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  Opinion   Oped  17 Jan 2017  PM & Parliament: Some tips for Modi

PM & Parliament: Some tips for Modi

The writer is president of the Delhi Pradesh Mahila Congress and an AICC national media panellist.
Published : Jan 17, 2017, 6:07 am IST
Updated : Jan 17, 2017, 6:08 am IST

Parliament is the supreme legislative body in the country, embodying the collective will and wisdom of people in a democracy.

Prime Minister Narendra Modi (Photo: AP)
 Prime Minister Narendra Modi (Photo: AP)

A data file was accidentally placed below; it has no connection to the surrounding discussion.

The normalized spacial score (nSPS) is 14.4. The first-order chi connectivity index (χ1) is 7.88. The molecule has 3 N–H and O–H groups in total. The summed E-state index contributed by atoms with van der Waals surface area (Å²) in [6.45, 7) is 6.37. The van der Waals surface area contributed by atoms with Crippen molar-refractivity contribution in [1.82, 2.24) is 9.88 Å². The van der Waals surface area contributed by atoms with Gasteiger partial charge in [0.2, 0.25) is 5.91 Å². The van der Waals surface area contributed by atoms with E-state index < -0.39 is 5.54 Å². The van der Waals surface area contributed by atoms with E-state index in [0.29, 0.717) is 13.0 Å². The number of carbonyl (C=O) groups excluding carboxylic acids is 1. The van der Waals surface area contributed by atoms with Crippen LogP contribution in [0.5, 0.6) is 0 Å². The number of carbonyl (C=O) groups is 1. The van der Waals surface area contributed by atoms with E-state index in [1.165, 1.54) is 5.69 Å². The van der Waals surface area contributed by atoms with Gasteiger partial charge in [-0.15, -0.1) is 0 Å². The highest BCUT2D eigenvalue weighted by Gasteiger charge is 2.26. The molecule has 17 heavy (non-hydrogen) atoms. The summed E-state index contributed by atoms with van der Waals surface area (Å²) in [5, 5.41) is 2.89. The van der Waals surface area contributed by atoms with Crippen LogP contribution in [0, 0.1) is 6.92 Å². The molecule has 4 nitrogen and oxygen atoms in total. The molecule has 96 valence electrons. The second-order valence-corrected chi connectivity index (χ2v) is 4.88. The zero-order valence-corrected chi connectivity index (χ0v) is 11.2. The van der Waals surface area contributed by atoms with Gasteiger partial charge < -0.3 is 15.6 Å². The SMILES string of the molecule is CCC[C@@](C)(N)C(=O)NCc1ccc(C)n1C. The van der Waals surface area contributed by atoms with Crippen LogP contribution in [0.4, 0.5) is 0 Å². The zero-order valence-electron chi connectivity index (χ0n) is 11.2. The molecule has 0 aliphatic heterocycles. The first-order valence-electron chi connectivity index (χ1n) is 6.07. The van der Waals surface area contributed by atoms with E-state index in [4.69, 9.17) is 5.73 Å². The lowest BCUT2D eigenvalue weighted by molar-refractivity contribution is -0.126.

Narendra Modi made history on May 20, 2014. For the first time, the people of India had elected a prime ministerial candidate who had never been a member of Parliament before. As Mr Modi entered Parliament for the first time as PM-elect, in a dramatic gesture, he bowed in reverence and touched with his forehead the ground of the steps in Parliament. Later, in an emotional speech, he described Parliament as the “temple of democracy”. It is simply astonishing that the gentleman who had described Parliament as the “temple of democracy”, in just two and half years of assuming office has done everything possible to desecrate this “temple”, to denigrate the institution, and to undermine and subvert its authority.